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Tim Akinola's Dundee Confusion And The Peculiar Link Between Scotland And Nigeria

Dundee United might not be well known outside of the United Kingdom, but the club is something of a cultural icon in Africa's most populous country.

A bit of confusion arose when Arsenal U-23 midfielder Tim Akinola received an offer for his first senior loan spell with Dundee United, and understandably so.

"A few days ago my agent rang me and said 'I spoke to Dundee and they are interested in you,'” Akinola said in an interview with Dundee United TV. “There are two teams in Dundee and I didn’t even ask him what one. I looked at the table to see there were two Dundees. I thought it was the other one, not Dundee United and I was like: 'Oh.'

"They are a decent club, but I found out a day later it was United when he told me their position. I said: ‘No, they’re not seventh.’ Then he told me it was Dundee United and I knew it was a really good club."

Akinola thought he would be signing for crosstown rival Dundee FC — which sits two points above the bottom in the Scottish Premiership and are usually referred to as "Dundee" — when in fact he was actually talking to seventh-place Dundee United (which is typically called "United").

The Nigerian midfielder admitted he was not too familiar with the Scottish Premiership, but once he cleared up his confusion, Akinola expressed excitement about joining The Terrors, saying: "I did my research and said: ‘Let’s get this moving forward.'"

This transfer saga does not end there though.

Dundee United might be an afterthought outside of Scotland's fourth-largest city, yet ironically the club might be even more popular some 3,000-plus miles away in Nigeria — just not in the way you might think.

In much of Nigeria, calling someone a "Dundee United" (sometimes shortened simply to "Dundee") is the equivalent of saying they are a fool or an idiot.

This usage wasn't widely unknown in Scotland until a 2010 BBC documentary called "Welcome to Lagos." 

In an interview, a local resident named Chubbey described how a certain cunningness is required to survive in Africa's second-largest city.

"Anybody who came to Lagos and he didn’t learn sense, he cannot get sense ever," Chubbey said. "Because here if you are a fool, they will learn you how to get sense. If you are a ‘Dundee United,’ when they start to pour shit on you, you will get sense."

So how did the name of a Scottish soccer team become a popular insult in West Africa, and was Tim Akinola aware of this connection when he signed for the Premiership side?

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There are a few popular theories as to how this expression came to be. One points to the 1989 FIFA U-16 World Championships as the origin. Nigeria's team played four matches at Dundee FC's Dens Park and the African side also trained there during the tournament — which has led to suggestions that local fans of the Dark Blues made the visiting players believe that the phrase "Dundee United" meant "idiot" in the local dialect.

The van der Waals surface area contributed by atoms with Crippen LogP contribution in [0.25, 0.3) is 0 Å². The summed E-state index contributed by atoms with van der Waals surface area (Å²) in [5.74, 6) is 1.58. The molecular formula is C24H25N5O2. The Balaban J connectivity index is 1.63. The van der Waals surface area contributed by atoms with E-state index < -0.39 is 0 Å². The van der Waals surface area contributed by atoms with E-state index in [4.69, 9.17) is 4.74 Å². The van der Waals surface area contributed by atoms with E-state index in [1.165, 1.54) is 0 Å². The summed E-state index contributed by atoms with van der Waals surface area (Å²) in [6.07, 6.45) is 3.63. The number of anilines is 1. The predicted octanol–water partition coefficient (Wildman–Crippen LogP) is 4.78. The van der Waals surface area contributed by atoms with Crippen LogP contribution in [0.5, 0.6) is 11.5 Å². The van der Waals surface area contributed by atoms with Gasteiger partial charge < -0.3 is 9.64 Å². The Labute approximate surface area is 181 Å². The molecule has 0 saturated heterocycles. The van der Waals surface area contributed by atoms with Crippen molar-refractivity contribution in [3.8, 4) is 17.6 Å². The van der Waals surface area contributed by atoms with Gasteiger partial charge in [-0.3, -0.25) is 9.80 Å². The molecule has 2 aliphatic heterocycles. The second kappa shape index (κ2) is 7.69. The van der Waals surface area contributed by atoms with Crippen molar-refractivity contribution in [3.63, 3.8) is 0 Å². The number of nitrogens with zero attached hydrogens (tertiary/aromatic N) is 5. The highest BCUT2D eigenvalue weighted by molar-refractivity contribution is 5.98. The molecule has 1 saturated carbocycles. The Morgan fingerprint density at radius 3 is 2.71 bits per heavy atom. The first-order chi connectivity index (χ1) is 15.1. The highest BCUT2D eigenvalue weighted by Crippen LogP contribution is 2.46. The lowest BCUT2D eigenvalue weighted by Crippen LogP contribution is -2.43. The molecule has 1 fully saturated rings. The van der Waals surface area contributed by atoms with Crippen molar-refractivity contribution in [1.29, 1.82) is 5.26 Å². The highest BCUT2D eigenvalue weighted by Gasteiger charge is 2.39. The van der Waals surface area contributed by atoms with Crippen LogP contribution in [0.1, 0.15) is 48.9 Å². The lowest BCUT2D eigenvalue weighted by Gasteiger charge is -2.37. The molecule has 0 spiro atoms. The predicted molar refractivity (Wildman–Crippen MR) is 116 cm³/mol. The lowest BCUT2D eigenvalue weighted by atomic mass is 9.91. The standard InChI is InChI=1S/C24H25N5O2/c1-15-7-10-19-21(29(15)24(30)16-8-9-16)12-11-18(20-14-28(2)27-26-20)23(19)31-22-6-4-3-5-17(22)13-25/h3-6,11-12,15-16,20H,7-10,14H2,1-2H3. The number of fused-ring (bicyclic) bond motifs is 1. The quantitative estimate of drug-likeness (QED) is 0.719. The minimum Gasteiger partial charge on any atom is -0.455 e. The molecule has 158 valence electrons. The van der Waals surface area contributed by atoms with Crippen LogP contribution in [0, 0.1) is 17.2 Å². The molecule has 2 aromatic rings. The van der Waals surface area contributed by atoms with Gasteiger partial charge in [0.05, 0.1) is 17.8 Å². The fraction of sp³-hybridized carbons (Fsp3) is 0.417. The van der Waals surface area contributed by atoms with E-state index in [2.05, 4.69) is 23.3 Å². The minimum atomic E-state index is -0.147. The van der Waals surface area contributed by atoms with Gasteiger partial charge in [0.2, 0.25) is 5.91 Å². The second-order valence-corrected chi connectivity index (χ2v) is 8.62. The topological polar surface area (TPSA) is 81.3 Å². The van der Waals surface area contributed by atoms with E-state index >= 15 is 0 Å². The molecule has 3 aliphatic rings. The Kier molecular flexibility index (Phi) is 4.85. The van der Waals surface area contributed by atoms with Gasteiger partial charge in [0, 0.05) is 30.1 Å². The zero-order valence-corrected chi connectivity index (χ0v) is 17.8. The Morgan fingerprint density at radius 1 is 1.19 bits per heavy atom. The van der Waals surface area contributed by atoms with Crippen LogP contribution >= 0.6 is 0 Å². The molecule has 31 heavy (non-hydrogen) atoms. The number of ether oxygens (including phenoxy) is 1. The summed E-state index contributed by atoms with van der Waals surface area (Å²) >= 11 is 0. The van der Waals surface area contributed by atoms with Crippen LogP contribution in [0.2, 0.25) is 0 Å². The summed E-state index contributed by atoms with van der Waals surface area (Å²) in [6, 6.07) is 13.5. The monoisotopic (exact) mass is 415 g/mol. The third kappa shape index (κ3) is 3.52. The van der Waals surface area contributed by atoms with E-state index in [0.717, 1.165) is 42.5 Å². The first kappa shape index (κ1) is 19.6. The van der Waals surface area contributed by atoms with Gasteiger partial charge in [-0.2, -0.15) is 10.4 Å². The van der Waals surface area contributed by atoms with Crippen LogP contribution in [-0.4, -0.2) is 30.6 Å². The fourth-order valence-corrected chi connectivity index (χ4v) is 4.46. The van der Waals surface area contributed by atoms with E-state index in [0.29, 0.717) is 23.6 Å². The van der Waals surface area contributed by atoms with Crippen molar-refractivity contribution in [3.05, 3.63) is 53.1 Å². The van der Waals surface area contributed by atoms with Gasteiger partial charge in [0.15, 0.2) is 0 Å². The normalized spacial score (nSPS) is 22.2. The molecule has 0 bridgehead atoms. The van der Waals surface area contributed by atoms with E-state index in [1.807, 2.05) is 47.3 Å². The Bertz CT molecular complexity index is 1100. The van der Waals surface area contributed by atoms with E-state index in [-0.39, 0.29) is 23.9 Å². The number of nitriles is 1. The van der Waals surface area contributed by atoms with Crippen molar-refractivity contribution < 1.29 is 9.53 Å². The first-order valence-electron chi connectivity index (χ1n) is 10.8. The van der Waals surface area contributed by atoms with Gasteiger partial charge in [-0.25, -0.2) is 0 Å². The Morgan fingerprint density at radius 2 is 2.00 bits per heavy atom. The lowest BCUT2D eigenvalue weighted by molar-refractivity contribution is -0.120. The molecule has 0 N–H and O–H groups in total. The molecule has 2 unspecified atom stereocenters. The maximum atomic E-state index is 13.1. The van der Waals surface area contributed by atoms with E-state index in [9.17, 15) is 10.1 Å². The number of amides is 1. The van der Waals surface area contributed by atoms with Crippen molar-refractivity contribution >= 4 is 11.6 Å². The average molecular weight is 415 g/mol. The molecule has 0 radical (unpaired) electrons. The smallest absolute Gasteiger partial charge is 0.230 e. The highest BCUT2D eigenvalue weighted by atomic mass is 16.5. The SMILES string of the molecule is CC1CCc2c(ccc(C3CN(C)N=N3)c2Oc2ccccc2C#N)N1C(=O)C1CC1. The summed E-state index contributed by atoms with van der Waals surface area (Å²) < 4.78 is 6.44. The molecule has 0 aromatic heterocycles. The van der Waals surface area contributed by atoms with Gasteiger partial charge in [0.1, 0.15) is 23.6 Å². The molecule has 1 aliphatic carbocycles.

Another suggestion stems from the 1983-84 European Cup semifinals, where Dundee United faced off against Roma. The story goes that Roma attempted to bribe the officials the night before the second leg, and United blew a 2-0 first-leg lead to lose 3-2 on aggregate in the Italian capital. 

This angered Nigerian bettors, who heavily backed United to advance. In the end, Dundee United only succeeded in making itself look foolish — hence the association with idiocy and underperformance in Nigeria.

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Yet the most likely explanation derives from Dundee United's two-week tour of Western Africa in May and June of 1972. Playing against local amateur sides, the top-tier Scottish side only managed one win and two draws alongside a pair of embarrassing defeats. 

"Football followers in this country were very happy in the sense it would give them another opportunity to witness a first-class Scottish team,” wrote an article in the Nigerian Daily Express titled "Don't Come Back." 

“But alas, what we saw was in fact a direct opposite of what we expected. They are not the first English team to tour Nigeria under the same weather conditions. We must agree that they are just not good. They had nothing to offer Nigeria as far as football technique and artistry are concerned, it is as simple as that."

One newspaper even went as far as to fall for a public inquiry into Dundee United's failings, questioning why a second-rate side came to Africa in the first place.

In short, United looked like fools. According to The Guardian: "Aided by media coverage, the name stuck, and from early June 1972 onwards, a Dundee United was a fool in Nigeria."

The 83-84 European Cup semifinals and the '89 U-16 World Championships likely served to further cement the phrase among Nigerian slang, and it was even used in an ad for an anti-malaria drug in the late 1980s ("don't be a Dundee United...").

Akinola is only the fourth Nigerian player to suit up for Dundee United, and his initial confusion presents the possibility that his knowledge of Dundee United did not extend beyond the Nigeria insult. Let's just hope though he doesn't make a Dundee United of himself in Scotland.

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